The global golden eagle population is estimated to number 85,000 to 160,000 mature individuals. Over the last 40 years, their numbers have been stable in North America and steadily increasing in Europe. Their population does not suffer from extreme fluctuations or fragmentations.
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Golden Eagle FAQs (Frequently Asked Questions)
Where do golden eagles live?
The golden eagle lives across four continents (North America, Africa, Europe, and Asia) in over 70 countries, including Canada, the United States, the United Kingdom, Russia, and China.
How big are golden eagles?
Golden eagles are one of the largest birds in North America, measuring 26 to 33 inches long and weighing 105 to 216 ounces, with a 72 to 86-inch (7 feet) wingspan.
Are golden eagles social?
These birds are primarily solitary, except for breeding pairs. They may occasionally bathe in groups or roost together in freezing weather.
How fast are golden eagles?
They are incredibly agile and fast, reaching speeds of almost 200 Mph.
What do golden eagles eat?
They eat rabbits, hares, squirrels, prairie dogs, fish, cranes, swans, badgers, and carrion (dead animals). These eagles can take down creatures much bigger than them, including coyotes, deer, livestock, seals, mountain goats, bobcats, and bighorn sheep.
What threatens the golden eagle?
While they don’t currently have any severe threats facing their population, these birds still endure the effects of climate change, the agricultural industry, power lines, and pollution.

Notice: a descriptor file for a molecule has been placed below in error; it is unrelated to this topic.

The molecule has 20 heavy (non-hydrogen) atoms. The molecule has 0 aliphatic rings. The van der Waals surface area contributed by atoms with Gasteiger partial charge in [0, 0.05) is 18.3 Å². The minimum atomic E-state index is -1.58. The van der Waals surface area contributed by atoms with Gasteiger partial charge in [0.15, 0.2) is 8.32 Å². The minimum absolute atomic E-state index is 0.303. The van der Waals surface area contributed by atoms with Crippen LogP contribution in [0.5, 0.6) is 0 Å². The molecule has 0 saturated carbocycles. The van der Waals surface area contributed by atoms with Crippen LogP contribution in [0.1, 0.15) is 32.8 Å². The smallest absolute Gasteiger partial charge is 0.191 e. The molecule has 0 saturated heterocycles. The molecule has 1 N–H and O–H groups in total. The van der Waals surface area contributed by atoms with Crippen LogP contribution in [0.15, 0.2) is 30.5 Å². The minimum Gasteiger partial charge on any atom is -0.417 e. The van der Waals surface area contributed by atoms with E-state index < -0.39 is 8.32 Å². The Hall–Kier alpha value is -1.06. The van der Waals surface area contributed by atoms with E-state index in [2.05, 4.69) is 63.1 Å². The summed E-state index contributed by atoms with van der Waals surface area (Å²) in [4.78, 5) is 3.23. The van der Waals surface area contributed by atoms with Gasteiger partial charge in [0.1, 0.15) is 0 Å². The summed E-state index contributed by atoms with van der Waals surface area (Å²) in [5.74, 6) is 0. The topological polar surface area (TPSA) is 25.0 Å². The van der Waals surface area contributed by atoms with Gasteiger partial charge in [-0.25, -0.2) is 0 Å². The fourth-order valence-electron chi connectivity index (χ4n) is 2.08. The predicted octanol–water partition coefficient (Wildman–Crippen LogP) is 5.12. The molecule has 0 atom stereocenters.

How aggressive are golden eagles?
This species is known to be more aggressive than a bald eagle and will use its sharp talons to tear flesh as it rapidly descends on intruders. They may even use their strong beaks to inflict painful bites.
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- IUON Red List, Available here: https://www.iucnredlist.org/species/22696060/202078899
- Birds of North America, Available here: http://sntbberry.cityofsanteeca.gov/sites/FanitaRanch/Public/Remainder%20of%20the%20Record/(2)%20Reference%20Documents%20from%20EIR%20&%20Technical%20Reports/Tab%20170%20-%202002%20Kochert%20et%20al.%202002_BNA%20GOEA.pdf
- The Golden Eagle / Jeff Watson, Available here: https://books.google.com/books?id=UPTUBAAAQBAJ&lpg=PP1&ots=nK6_38PXZV&dq=golden%20eagle&lr&pg=PP1#v=onepage&q=golden%20eagle&f=false